Curing MeatsHomesteading Smoking Bacon Curing Brine Recipe

Homesteading Smoking Bacon Curing Brine Recipe

This simple homesteading smoking bacon curing brine recipe will help bring out the delicious flavor from a slab of pork belly. As homesteaders, we have been eating meat for centuries now. We love it.

Homesteading Smoking Bacon Curing Brine Recipe
Homesteading Smoking Bacon Curing Brine Recipe

It doesn’t matter if it comes from pig, cow, deer, or poultry, if we can smoke it, we will. There is just something about smoking meat that helps to bring out a different flavor entirely and you can up your game in the cooking department when you show off a new technique. Besides making you look like a five star chef, smoking meat has many other benefits to it that should make you want to run out and buy a smoker, grab some ribs, and get to it.

One on the biggest benefits to smoking meat is that it helps to kill off any bacteria that is in or on the meat, thus making it last longer. If you are looking to have meat that you can keep around for awhile, perhaps for a camping trip or something of that nature, smoking any kind of meat in preparation give you a lot of meals that will last a while and not go bad.

Smoking meats also is a healthy choice for your own meals at home. Meat that is generally a little leaner such as; poultry, venison, buffalo, or fish generally develop more flavor and they have a small amount of fat anyway, thus, making them healthier than say, pork or beef. But even wit those two animals, when you smoke them, some of the fat will drip off in the cooking process which will help to make them ultimately leaner than they would have been before.

Another great benefit to smoking meat is that it can help to increase the flavor, and it helps to keep the fat from developing a bad or rancid taste. This is great because since the meat will last longer, the flavor will last just as long, and the fat that it is in the meat will not go bad and ruin the meat in the long run.

Smoking meat is a great way of changing up your regular cooking repertoire when it comes to cooking meat. It may be a time consuming process, but in the end you are left with a beautiful looking and a wonderful tasting piece of meat. It lasts longer in storage and you are able to pull it out later to eat with no change in flavor or the safety of the product. If you are not a meat smoker now, you out to be after knowing all the benefits you get from it.

Real Simple Curing Brine Recipe:

For every 1 gallon of water add:

1/3 – 1 cup sea salt (depending if you’re on a lo-salt diet)

1 cup granulated sugar or Splenda®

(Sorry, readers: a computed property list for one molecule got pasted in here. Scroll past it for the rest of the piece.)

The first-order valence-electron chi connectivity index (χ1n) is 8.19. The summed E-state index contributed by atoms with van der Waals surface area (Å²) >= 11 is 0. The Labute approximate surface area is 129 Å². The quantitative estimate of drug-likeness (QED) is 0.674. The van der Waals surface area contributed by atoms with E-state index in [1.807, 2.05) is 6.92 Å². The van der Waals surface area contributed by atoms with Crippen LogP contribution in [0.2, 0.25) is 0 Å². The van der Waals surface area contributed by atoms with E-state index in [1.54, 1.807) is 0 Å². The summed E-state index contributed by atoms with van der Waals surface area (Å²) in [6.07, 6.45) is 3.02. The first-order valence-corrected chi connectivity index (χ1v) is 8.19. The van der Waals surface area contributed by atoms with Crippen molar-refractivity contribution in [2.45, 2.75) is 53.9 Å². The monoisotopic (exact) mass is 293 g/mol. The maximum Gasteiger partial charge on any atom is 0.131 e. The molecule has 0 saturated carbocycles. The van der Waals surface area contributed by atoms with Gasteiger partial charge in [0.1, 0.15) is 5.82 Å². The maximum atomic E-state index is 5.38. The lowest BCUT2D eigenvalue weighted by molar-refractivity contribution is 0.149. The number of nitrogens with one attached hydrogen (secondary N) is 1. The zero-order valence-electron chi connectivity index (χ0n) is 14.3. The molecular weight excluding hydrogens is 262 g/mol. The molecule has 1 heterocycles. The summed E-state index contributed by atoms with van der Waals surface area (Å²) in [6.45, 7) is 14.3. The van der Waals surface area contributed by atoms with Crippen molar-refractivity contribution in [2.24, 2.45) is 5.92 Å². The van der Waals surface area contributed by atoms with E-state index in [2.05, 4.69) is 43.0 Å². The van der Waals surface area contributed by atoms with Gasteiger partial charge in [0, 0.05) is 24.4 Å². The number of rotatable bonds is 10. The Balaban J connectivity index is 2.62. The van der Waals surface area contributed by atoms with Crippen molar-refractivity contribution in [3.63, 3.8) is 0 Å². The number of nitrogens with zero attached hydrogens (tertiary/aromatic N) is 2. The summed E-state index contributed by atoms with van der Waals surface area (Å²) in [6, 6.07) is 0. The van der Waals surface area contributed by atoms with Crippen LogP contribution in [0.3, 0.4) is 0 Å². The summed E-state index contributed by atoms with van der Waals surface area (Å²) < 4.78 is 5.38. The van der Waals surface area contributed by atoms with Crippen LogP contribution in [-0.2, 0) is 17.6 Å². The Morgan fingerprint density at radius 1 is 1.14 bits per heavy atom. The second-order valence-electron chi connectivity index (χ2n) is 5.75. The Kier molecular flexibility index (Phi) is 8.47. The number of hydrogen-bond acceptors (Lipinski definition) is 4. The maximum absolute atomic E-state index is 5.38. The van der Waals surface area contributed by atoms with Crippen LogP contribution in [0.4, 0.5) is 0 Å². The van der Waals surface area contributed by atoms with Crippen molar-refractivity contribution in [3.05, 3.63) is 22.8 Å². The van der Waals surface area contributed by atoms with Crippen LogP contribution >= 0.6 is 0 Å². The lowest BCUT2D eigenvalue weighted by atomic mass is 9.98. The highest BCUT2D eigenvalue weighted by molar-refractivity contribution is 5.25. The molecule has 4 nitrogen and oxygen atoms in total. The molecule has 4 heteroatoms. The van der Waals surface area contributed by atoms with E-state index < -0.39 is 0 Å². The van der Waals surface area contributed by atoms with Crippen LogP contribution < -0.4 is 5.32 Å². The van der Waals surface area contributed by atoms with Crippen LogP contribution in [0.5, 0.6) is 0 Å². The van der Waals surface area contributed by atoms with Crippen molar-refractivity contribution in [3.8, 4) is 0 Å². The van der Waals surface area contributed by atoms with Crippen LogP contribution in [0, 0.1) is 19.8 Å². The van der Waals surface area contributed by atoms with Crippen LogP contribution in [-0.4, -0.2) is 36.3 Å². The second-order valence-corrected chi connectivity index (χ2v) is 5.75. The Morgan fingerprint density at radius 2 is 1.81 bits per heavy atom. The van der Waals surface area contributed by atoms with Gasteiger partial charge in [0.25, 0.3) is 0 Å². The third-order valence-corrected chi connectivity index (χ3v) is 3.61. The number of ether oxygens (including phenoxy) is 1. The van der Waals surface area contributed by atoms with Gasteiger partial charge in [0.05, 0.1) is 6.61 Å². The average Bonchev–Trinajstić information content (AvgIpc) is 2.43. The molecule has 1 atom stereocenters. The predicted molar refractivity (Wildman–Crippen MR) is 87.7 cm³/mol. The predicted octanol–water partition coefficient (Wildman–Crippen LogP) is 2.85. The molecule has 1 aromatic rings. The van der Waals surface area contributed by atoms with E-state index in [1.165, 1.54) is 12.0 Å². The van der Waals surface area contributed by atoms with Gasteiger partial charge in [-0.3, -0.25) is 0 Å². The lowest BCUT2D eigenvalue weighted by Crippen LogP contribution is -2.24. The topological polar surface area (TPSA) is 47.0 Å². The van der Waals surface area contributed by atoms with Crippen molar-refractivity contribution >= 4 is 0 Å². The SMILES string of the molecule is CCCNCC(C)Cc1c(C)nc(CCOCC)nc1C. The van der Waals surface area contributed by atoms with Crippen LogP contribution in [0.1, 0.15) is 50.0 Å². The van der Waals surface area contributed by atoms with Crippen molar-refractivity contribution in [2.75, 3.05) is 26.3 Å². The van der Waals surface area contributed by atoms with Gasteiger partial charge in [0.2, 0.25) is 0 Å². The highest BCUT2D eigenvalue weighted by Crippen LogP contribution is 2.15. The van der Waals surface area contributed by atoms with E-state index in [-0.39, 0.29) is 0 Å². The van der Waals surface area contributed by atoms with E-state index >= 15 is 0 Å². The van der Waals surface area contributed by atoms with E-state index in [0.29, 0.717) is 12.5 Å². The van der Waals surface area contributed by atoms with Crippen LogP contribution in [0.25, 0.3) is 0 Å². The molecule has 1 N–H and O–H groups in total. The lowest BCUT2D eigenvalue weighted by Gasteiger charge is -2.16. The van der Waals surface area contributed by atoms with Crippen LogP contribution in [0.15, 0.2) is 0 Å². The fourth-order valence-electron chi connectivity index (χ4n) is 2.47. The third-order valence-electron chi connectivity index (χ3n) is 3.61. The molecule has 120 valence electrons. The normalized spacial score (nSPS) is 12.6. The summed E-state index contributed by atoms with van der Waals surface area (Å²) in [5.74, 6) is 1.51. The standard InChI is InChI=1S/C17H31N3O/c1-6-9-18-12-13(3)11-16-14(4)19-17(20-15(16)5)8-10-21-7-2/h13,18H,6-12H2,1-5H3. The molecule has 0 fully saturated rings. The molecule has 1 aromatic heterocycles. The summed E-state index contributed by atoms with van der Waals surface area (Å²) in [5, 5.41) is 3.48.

1 cup brown sugar or Splenda® brown sugar mix

1 tbsp cure no. 1 pink salt

stir thoroughly until clear amber color, pour over meat, inject if necessary to cure from inside-out as well as outside-in

weight down with a partially filled 1 qt or 1 gal. ziplock bag or bags to keep meat immersed

Curing times vary with meat, but generally overnight to 2-3 days for chickens and turkeys, 8-10 days buckboard bacon, 10-14 days belly bacon, pork shoulder, whole butts, 3-4 weeks whole hams, 10-20 days corned beef (fresh beef roasts, briskets, rolled rib roasts, etc.) If whole muscle is more than 2″ thick, then inject so it can cure i/o as well as o/i, and/or in and around bone structures, etc.

You can add any other flavorings you’d like, this is just the basic curing brine. 1 heaping tablespoon of cure is about 1 ounce. The maximum concentration allowed safely is 3.84 ounces per 1 gallon of brine (24 lbs.per 100 gallons: 16 oz. x 24 = 384 ounces, 1/100th is 3.84 ounces). You can experiment with different concentrations as long as you keep it between those parameters.

add pepper,onion, garlic, old bay.

My buddy Raptor and I split a 4 pork bellies case a few weeks ago.

Cut them up and put them in a bucket with the cure mix…then into the spare fridge for 15 days.

No specific reason for 15 just worked out that way.

Rinsed and put back in the fridge with a generous coating of pepper onion and garlic on half. Added a thick coat of Slap Yer Mama on the other half.

2 days later they got 34 hours of pecan dust smoke using 2 amazens.

Sliced off the skins with ease using my Grandpas steel filet knife.. Skin side down cutting like skinning fish.

Back into the fridge for a couple days.

Used my awesome Berkel commercial slicer and had 22 pounds sliced and 2 pounds of ends in no time.

Vac packed using Lisa Bs superb bags.

Try it you will like it..

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Melissa Francis
Melissa Francis
Greetings! I'm Melissa Francis, the founder and primary contributor to The Homestead Survival. With over 20 years of experience in homesteading, sustainability, and emergency preparedness, I've dedicated my life to helping others achieve a simpler, more self-reliant lifestyle.

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